FCA’s big decisions

FCA’s big decisions

Fiat Chrysler Automobiles is facing a big change in the CEO’s chair. Complications are expected.

The question of who would replace Sergio Marchionne has been in the air for a year or more, ever since the boss of Fiat Chrysler Automobiles (FCA) announced that he would step down in 2019. But the way the answer came was both shocking and sad.

Complications after a routine operation around three weeks ago have had a devastating effect on the health of the 66-year-old, who was hard-working even by the standards of big-name CEOs. Not only will Marchionne leave the helm of FCA earlier than planned but he will also quit as boss of Ferrari, a sportscar-maker, which he had been expected to lead until at least 2021.

A sudden deterioration in Marchionne’s condition forced FCA’s board to meet on July 21st to confirm that Mike Manley, boss of the Jeep brand, would take his place. Replacing someone who is regarded as one of the all-time stars of the car industry is a tough job.

Marchionne was refreshingly outspoken in an era when bosses have become ever more wary of courting controversy. Coming from outside the car industry—he trained as an accountant rather than working his way up through the ranks—helped him bring a fresh eye. Profits in the mass market are slender at best, the result of too much duplicated investment under the bonnet on technologies that are indistinguishable to car buyers. His solution was mega-mergers to share costs. This would leave the world with only a handful of vast carmakers.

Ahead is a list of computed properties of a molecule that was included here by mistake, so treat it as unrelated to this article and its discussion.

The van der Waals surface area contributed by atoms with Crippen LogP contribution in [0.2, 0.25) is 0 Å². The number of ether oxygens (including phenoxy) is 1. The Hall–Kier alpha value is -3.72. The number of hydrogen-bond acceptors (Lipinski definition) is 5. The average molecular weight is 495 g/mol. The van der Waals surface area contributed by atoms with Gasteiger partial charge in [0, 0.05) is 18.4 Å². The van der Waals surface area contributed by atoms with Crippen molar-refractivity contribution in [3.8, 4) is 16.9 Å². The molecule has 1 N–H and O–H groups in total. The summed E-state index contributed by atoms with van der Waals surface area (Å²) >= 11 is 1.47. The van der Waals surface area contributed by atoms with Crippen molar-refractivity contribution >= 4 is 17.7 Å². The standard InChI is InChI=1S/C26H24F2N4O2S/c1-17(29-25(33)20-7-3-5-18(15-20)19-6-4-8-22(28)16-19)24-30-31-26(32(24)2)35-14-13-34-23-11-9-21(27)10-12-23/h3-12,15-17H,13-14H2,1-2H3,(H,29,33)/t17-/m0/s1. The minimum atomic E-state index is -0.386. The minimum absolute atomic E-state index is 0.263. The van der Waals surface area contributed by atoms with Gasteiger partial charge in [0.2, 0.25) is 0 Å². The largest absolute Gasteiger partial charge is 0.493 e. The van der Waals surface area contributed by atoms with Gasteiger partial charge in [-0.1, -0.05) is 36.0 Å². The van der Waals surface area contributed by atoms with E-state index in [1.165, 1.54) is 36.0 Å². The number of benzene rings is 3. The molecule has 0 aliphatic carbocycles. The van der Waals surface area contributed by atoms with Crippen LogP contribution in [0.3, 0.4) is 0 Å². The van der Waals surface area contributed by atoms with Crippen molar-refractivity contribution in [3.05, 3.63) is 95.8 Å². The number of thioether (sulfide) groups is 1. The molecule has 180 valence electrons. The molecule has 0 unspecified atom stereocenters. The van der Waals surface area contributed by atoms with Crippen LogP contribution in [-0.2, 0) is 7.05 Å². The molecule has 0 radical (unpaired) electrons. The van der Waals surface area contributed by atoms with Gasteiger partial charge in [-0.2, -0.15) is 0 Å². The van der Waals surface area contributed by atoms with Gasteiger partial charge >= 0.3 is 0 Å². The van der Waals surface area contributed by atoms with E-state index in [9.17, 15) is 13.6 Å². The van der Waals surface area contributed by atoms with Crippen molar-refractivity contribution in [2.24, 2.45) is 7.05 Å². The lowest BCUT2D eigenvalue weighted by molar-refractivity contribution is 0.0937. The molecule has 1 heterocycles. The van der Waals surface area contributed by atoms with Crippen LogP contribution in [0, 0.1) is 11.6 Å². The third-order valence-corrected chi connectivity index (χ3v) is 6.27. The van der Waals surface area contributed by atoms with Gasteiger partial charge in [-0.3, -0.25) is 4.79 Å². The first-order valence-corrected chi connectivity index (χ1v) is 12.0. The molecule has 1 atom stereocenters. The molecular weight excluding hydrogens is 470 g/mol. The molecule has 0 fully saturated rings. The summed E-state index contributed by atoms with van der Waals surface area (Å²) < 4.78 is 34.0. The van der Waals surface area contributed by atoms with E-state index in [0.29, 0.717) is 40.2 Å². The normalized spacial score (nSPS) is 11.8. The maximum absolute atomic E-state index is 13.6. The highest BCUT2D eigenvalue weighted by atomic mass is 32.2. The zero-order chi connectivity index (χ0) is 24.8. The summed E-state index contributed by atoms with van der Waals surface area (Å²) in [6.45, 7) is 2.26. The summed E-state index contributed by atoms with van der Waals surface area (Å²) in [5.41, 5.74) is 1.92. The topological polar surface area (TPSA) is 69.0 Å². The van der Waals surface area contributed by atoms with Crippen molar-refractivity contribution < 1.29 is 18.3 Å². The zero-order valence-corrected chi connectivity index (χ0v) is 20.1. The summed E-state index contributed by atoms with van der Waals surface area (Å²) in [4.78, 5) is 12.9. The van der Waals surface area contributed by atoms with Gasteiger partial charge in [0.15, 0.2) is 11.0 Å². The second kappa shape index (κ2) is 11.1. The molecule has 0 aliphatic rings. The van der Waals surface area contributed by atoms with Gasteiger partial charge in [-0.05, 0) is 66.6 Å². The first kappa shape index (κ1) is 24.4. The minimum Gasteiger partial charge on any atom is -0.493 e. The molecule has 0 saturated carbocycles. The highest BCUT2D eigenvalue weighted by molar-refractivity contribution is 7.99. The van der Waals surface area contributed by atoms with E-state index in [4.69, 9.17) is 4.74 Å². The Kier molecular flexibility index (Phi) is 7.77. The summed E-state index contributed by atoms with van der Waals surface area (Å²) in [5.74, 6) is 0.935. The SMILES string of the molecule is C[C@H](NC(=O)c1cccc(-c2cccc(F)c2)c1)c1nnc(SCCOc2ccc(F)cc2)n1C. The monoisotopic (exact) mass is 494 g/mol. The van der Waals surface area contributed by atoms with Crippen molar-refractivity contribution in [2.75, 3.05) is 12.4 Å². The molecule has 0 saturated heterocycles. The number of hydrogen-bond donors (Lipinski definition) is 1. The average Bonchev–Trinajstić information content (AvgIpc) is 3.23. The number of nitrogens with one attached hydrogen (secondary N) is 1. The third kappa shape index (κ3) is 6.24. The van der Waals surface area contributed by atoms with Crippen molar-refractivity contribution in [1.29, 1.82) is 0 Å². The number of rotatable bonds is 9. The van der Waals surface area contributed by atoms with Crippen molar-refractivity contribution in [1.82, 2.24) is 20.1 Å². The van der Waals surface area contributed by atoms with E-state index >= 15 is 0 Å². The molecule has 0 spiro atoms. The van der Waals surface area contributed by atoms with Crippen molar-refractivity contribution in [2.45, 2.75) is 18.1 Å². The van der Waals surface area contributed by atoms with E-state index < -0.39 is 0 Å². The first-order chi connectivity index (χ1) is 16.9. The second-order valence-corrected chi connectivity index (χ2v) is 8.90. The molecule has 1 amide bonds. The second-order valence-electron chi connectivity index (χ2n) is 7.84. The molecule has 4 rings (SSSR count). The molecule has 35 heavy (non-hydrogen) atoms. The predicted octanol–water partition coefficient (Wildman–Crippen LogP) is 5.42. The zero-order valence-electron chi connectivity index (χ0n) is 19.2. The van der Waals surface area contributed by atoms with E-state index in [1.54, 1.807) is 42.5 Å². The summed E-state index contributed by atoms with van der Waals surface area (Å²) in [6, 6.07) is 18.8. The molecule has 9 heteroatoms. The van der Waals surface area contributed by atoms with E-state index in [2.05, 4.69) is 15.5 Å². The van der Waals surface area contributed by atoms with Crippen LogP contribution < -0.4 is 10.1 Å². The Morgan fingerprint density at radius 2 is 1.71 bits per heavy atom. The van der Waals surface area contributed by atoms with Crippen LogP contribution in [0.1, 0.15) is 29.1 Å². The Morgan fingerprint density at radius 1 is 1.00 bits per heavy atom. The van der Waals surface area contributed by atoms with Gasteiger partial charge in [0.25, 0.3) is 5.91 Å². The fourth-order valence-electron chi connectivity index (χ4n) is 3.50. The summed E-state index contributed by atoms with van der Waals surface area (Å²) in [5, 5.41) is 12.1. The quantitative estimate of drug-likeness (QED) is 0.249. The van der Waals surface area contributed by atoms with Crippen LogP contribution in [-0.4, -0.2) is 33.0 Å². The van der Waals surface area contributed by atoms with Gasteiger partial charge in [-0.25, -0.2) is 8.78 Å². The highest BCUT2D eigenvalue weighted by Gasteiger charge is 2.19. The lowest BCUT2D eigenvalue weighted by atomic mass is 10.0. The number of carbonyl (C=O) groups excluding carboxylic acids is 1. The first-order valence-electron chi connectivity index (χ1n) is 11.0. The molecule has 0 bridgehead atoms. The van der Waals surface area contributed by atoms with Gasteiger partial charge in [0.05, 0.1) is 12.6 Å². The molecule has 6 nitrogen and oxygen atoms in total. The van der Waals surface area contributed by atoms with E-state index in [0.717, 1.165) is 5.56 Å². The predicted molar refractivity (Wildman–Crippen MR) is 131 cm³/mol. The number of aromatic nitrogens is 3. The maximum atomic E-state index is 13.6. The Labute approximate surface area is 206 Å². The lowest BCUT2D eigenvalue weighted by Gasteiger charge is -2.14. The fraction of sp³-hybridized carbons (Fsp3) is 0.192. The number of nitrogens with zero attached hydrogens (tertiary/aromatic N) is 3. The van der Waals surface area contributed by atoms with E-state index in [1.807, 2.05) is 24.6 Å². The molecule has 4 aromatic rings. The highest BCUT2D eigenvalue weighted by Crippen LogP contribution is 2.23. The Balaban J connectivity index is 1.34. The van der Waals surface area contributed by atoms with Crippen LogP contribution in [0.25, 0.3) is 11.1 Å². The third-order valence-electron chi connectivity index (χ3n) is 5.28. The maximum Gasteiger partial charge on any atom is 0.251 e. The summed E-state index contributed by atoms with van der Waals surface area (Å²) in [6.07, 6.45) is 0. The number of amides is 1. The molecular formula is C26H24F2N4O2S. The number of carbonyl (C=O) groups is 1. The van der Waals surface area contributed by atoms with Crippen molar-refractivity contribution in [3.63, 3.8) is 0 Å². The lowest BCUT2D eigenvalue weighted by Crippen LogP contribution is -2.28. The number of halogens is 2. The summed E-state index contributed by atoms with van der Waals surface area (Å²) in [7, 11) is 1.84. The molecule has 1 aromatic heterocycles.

Turning around ailing firms was his speciality. In his 14 years at the wheel he rescued two carmakers from bankruptcy: first Fiat, where he took over in 2004, and then Chrysler, acquired in the wake of the financial crisis in 2009. Always on the lookout for a deal some had suggested that he had one last big transaction in the works before he stepped down.

FCA had always promised that Marchionne’s successor would come from within. Manley, a British former car salesman, has worked his way up through the company to head the Jeep division, one of the best-performing parts of FCA. He was heavily involved in the latest five-year plan, unveiled on June 1st, which calls for big leaps in sales and profitability.

Marchionne’s achievement is that Manley will not have as tough a task as he faced.

Through smart management, cost-cutting and canny capital allocation, much of the drama has been taken out of FCA. Spinning off businesses such as CNH, Fiat’s industrial arm, and Ferrari, as well as getting out of making saloon cars in America in favor of SUVs and turning factories in Italy that made barely profitable small cars into plants making premium Maseratis and Jeeps, has turned FCA into what Jefferies, a bank, calls a “normal” carmaker.

FCA’s new leadership have some big decisions of their own to make, above all whether the world’s seventh-largest carmaker is big enough to thrive in an era of autonomy and electrification. The list of potential partners is dwindling. Most of the big Western carmakers already have enough on their plates to consider a mega-merger as well; China’s emerging giants lack the cash to buy FCA. Marchionne’s feat is that he built a company that is strong enough to stand alone, if it has to.


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John Bärr
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